3

Is there a command-line command I can run to quickly determine the reason for a package update? Ideally, a command that dumps a set of URLs to all of the relevant information.

For example (it's a long example - sorry), today all of my systems updated these 5 packages:

Reading package lists...
Building dependency tree...
Reading state information...
The following packages will be upgraded:
  login openssh-client openssh-server openssh-sftp-server passwd
5 upgraded, 0 newly installed, 0 to remove and 0 not upgraded.
Need to get 1,977 kB of archives.
After this operation, 24.6 kB of additional disk space will be used.
Get:1 http://archive.ubuntu.com/ubuntu/ trusty-updates/main login amd64 1:4.1.5.1-1ubuntu9.2 [301 kB]
Get:2 http://archive.ubuntu.com/ubuntu/ trusty-updates/main passwd amd64 1:4.1.5.1-1ubuntu9.2 [759 kB]
Get:3 http://archive.ubuntu.com/ubuntu/ trusty-updates/main openssh-sftp-server amd64 1:6.6p1-2ubuntu2.6 [34.2 kB]
Get:4 http://archive.ubuntu.com/ubuntu/ trusty-updates/main openssh-server amd64 1:6.6p1-2ubuntu2.6 [321 kB]
Get:5 http://archive.ubuntu.com/ubuntu/ trusty-updates/main openssh-client amd64 1:6.6p1-2ubuntu2.6 [562 kB] Preconfiguring packages ...
Fetched 1,977 kB in 3s (506 kB/s)
(Reading database ... 88021 files and directories currently installed.) Preparing to unpack .../login_1%3a4.1.5.1-1ubuntu9.2_amd64.deb ...
Unpacking login (1:4.1.5.1-1ubuntu9.2) over (1:4.1.5.1-1ubuntu9.1) ...
Processing triggers for man-db (2.6.7.1-1ubuntu1) ...
Setting up login (1:4.1.5.1-1ubuntu9.2) ...
(Reading database ... 88021 files and directories currently installed.) Preparing to unpack .../passwd_1%3a4.1.5.1-1ubuntu9.2_amd64.deb ...
Unpacking passwd (1:4.1.5.1-1ubuntu9.2) over (1:4.1.5.1-1ubuntu9.1) ...
...

I'm not seeing anything obviously related on the Ubuntu Security Notices (USN) page, which is my usual go-to location. Updates of this nature (login, passwd, and OpenSSH) tend to be security related, but that doesn't, on the surface, appear to be the case here.

apt-cache show login

Shows a source of 'http://pkg-shadow.alioth.debian.org/', which says the parent 'shadow' package hasn't been updated since May 9, 2014. Okay. Not sure why there isn't a link to Launchpad.net baked into apt-cache show, but whatev's. Looking specifically at the 'shadow' package on Launchpad 'https://launchpad.net/ubuntu/+source/shadow' and looking for the package version '1:4.1.5.1-1ubuntu9.2', I see a changelog:

18 hours ago

Changelog

shadow (1:4.1.5.1-1ubuntu9.2) trusty; urgency=medium

  * debian/control, debian/rules: re-enable libaudit support. (LP: #1478087)

 -- Mathieu Trudel-Lapierre <email address hidden>  Fri, 22 Jan 2016 11:21:57 -0500

Which links to bug report #1478087. Which, in turn, has a discussion on 'libaudit', which is used to track login attempts and why the package update happened.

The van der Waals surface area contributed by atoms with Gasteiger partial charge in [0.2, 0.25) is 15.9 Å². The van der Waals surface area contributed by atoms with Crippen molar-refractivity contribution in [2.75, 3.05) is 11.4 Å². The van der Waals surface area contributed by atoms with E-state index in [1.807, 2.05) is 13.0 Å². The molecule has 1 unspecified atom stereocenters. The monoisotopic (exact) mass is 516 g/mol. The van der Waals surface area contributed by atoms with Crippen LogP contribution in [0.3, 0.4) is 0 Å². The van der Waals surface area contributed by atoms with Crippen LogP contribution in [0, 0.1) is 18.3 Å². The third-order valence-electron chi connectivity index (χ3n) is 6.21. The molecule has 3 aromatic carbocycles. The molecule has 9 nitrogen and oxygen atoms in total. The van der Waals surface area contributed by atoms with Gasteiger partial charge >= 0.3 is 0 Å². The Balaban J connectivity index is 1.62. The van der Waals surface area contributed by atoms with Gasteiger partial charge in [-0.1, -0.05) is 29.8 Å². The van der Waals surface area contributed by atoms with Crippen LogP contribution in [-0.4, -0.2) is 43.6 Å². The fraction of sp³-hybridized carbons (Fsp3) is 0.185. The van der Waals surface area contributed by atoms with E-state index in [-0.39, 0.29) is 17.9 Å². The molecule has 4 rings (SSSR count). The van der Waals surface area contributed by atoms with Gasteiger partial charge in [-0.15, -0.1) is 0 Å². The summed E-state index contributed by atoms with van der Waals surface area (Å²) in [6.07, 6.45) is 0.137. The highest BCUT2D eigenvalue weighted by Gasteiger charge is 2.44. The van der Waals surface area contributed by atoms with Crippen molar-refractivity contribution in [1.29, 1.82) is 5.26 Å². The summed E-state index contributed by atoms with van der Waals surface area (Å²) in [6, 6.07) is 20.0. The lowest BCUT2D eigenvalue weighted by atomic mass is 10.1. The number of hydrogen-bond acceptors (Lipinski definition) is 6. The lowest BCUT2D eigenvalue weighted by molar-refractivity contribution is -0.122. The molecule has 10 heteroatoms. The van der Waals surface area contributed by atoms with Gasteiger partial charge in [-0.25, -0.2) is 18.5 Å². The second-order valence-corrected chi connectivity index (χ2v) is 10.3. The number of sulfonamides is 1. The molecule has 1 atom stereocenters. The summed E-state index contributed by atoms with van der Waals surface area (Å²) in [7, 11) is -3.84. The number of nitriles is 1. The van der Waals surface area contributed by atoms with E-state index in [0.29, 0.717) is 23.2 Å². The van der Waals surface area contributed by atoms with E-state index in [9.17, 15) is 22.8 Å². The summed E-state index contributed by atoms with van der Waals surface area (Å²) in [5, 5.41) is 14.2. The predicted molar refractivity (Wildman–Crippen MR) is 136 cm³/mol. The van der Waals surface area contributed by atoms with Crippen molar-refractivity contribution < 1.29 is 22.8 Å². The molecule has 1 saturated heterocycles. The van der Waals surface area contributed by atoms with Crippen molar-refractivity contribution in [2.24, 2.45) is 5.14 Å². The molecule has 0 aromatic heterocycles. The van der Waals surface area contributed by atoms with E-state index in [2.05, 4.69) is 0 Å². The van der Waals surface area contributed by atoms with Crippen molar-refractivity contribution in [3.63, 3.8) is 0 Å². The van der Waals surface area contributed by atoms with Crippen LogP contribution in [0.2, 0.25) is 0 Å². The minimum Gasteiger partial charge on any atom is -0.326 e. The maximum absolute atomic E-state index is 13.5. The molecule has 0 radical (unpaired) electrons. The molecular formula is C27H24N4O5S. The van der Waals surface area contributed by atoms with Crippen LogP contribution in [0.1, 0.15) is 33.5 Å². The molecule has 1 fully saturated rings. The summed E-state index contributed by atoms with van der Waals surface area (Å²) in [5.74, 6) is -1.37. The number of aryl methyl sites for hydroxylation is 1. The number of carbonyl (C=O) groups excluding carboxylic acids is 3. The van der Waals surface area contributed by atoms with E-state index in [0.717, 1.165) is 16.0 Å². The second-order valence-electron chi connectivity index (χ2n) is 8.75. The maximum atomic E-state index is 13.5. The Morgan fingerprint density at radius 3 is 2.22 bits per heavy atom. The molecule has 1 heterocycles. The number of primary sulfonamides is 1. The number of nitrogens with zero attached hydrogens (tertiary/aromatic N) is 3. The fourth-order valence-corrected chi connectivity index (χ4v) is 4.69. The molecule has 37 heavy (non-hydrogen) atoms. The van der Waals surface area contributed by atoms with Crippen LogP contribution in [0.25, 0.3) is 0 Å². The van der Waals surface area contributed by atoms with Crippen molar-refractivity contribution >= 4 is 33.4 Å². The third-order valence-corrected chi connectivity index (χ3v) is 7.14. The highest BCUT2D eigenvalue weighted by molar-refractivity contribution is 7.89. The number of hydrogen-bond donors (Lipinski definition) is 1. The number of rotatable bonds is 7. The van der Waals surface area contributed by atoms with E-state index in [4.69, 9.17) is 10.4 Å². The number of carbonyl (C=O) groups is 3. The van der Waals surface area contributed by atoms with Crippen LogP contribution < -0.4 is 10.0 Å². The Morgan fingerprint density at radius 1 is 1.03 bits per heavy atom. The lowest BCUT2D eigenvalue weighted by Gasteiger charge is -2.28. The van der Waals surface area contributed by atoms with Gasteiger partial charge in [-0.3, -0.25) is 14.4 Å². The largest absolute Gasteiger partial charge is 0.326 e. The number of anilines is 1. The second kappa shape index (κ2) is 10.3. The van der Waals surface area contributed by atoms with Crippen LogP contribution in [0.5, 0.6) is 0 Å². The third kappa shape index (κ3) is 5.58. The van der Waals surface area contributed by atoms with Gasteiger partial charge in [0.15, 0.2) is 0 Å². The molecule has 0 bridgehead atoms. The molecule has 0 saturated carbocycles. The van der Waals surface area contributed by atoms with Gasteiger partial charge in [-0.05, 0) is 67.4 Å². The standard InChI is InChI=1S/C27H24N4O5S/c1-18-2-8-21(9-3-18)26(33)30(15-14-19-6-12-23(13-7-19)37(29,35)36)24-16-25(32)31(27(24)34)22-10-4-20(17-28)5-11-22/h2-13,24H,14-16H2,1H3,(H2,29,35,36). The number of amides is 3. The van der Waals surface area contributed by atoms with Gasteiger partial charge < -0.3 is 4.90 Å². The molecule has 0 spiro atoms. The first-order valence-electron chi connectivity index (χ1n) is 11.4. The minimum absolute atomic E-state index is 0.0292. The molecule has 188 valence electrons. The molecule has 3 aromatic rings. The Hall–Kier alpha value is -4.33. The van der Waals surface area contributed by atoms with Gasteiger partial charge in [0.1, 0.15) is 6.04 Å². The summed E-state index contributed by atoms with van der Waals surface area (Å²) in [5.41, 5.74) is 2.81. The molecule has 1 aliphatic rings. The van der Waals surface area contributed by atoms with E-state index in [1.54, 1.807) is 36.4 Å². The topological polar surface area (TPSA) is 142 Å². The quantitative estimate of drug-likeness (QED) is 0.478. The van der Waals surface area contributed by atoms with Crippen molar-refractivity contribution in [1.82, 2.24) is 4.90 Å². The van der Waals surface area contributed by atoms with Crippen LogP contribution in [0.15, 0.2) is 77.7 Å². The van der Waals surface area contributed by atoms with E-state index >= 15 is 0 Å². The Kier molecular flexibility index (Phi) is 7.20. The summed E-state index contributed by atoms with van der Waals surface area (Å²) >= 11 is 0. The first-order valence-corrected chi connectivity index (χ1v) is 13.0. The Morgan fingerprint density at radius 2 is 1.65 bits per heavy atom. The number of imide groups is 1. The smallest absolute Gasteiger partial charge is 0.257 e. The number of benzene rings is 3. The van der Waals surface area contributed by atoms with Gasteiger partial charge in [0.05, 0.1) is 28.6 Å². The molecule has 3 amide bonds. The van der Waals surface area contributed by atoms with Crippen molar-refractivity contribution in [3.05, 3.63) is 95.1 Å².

In short, after spending about a half hour, I can finally figure out why the update happened. It is security related as I originally suspected, but getting to that point of knowledge took too long. Which brings me back around to the original question I started with, which is: How to quickly get the reason for the update of a package from the command-line?

3
  • 3
    Run apt-get changelog pkgname. – mikewhatever Feb 5 '16 at 19:07
  • @mikewhatever - If you make that an answer, I'll upvote it. It works and I didn't know about it previously. – Joe Feb 12 '16 at 9:37
  • @Joe Happy to oblige. :~) – mikewhatever Feb 12 '16 at 9:58
2

A simple way to check why a package has been updated is to check its changelog.

apt-get changelog pkgname

For example, here is the current changelog for openssh-client

$ apt-get changelog openssh-client

openssh (1:5.9p1-5ubuntu1.8) precise-security; urgency=medium

  * SECURITY UPDATE: information leak and overflow in roaming support
    - debian/patches/CVE-2016-077x.patch: completely disable roaming option
      in readconf.c.
    - CVE-2016-0777
    - CVE-2016-0778

 -- Marc Deslauriers <marc.deslauriers@ubuntu.com>  Wed, 13 Jan 2016 10:49:17 -0500

openssh (1:5.9p1-5ubuntu1.7) precise-security; urgency=medium

...
2
  • +1 as promised. For icing on the cake: Is there a way to do that before installing an update - to see if I really need it, etc. - like if I have a modified version and want to know if it's worth the trouble of reapplying the modification to a new version. – Joe Feb 13 '16 at 4:57
  • That command will show changelog for the newest version available in the repositories, regardless of whether installed or not. – mikewhatever Feb 13 '16 at 16:06

Your Answer

By clicking “Post Your Answer”, you agree to our terms of service, privacy policy and cookie policy

Not the answer you're looking for? Browse other questions tagged or ask your own question.